From Guy Claxton, The Wayward Mind: An Intimate History of the Unconscious, 2005:
Lancelot Law Whyte [Unconscious Before Freud, 1967] has demonstrated beyond doubt that ‘by 1870-1880 the general conception of the unconscious mind was a European commonplace, and many special applications of this general idea had been vigorously discussed for several decades.’ Fifty thousand copies of von Hartmann’s book on the unconscious were sold in Europe in the 1870s, and it was as widely discussed as, say, the works of Richard Dawkins or Stephen Jay Gould are today. During the two hundred years before Freud dozens of thinkers, possibly as many as a hundred, had published a wide variety of ideas about unconscious processes. Yet shortly before his seventieth birthday, Freud was still insisting that ‘the overwhelming majority of philosophers regard as mental only the phenomena of consciousness’. Whether his amnesia for all the sources that were saying otherwise was feigned, deliberate or itself unconscious, we can only surmise.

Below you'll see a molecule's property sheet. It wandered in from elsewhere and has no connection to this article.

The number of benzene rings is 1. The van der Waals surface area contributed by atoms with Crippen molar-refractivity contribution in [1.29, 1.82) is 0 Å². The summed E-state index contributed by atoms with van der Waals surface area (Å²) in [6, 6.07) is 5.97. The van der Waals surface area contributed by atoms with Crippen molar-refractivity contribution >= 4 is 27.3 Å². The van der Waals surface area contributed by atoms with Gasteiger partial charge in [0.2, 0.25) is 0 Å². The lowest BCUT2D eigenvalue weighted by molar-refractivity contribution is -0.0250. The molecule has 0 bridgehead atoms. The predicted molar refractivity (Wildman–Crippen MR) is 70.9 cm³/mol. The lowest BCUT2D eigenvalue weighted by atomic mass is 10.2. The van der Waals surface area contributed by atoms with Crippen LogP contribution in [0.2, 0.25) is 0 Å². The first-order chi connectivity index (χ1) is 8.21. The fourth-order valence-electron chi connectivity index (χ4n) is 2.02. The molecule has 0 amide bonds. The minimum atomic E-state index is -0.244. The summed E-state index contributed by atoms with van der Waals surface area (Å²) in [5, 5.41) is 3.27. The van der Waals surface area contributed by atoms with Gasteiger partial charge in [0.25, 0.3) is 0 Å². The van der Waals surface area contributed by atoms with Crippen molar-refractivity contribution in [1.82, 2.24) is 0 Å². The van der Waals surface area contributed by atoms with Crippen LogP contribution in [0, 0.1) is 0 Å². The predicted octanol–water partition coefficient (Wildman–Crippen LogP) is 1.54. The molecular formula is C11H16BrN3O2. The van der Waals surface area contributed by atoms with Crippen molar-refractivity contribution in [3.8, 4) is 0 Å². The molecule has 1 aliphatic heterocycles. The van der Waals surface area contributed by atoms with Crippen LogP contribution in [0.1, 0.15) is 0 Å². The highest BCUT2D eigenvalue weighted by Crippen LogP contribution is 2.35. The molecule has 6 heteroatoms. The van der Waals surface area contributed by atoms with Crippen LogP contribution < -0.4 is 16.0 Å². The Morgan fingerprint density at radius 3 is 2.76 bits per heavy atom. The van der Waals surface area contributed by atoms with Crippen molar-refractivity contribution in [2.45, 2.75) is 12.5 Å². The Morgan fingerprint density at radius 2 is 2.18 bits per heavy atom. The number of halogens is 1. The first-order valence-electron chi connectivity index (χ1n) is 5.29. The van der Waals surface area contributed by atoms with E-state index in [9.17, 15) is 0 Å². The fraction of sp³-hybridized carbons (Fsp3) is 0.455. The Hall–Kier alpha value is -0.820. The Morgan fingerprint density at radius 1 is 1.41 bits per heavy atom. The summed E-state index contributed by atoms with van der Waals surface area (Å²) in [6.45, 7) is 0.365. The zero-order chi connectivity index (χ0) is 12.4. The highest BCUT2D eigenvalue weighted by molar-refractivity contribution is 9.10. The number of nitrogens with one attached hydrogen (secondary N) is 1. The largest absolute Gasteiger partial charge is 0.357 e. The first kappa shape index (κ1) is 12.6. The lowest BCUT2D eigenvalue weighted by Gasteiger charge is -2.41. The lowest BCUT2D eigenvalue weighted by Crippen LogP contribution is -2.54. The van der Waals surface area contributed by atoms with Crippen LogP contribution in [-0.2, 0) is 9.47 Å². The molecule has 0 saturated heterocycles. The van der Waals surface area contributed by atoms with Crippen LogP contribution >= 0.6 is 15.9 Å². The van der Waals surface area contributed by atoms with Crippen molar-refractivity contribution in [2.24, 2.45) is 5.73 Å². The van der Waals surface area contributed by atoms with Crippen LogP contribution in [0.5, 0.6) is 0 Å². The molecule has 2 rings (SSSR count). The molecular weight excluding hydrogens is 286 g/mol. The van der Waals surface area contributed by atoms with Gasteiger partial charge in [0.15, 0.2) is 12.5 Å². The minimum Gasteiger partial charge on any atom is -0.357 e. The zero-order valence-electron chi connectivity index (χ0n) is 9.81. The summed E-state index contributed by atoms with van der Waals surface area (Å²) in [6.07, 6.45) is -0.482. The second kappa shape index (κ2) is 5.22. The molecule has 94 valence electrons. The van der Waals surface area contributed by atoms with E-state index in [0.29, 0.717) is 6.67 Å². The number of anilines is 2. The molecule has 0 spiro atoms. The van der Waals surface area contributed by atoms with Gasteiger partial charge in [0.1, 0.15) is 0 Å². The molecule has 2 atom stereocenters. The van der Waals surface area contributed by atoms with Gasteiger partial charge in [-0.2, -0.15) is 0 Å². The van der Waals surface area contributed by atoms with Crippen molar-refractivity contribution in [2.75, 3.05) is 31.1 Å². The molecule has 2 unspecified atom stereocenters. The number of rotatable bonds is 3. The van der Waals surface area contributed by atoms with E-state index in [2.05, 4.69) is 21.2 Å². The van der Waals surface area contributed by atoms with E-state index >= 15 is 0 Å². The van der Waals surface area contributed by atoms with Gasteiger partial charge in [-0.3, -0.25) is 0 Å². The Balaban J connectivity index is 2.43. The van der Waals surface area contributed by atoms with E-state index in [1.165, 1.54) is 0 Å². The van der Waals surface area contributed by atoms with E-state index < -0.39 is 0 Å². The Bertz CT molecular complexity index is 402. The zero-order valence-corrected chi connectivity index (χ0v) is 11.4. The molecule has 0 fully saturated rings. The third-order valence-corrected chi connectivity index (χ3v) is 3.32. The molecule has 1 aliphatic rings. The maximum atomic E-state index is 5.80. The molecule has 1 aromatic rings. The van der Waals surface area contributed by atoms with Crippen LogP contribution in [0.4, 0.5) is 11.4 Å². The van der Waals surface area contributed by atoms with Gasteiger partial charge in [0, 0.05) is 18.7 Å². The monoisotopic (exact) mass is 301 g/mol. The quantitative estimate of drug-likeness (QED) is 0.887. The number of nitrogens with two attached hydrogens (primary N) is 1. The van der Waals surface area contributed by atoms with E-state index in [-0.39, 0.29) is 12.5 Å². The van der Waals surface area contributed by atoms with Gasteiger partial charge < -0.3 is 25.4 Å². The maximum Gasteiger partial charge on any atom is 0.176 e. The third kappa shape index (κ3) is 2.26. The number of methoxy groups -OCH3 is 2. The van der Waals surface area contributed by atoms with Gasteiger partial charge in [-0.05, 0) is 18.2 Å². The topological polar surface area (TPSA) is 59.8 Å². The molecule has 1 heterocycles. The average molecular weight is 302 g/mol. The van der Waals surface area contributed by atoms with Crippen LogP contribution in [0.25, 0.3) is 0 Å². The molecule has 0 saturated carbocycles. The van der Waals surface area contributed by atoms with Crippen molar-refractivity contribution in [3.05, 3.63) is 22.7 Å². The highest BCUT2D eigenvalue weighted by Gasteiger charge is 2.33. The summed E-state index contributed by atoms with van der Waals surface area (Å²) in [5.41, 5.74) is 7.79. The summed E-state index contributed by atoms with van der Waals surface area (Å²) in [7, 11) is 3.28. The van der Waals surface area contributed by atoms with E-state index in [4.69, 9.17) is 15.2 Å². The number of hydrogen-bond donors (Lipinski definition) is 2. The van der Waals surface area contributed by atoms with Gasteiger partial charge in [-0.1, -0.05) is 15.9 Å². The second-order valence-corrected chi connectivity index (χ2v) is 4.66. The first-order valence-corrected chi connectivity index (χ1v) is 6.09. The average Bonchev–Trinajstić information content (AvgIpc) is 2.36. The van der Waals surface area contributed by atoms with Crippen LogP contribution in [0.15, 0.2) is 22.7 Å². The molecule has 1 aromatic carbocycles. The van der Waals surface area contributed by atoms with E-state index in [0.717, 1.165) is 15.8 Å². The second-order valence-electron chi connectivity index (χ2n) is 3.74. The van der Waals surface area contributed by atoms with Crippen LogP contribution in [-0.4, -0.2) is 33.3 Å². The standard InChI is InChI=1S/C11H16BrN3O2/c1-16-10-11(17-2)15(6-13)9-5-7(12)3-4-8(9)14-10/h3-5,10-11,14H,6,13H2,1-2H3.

Though Freud, in the end, may have added few if any truly novel ingredients to our understanding of the unconscious, he drew a number of strands of thought together, and packaged them in a way that was at once accessible, salacious and seemingly scientific. He appealed to people with tabloid interests and broadsheet intellects, and gave a repressed European society an impersonal language with which to talk about the desires and failings which their upbringings had taught them to hide.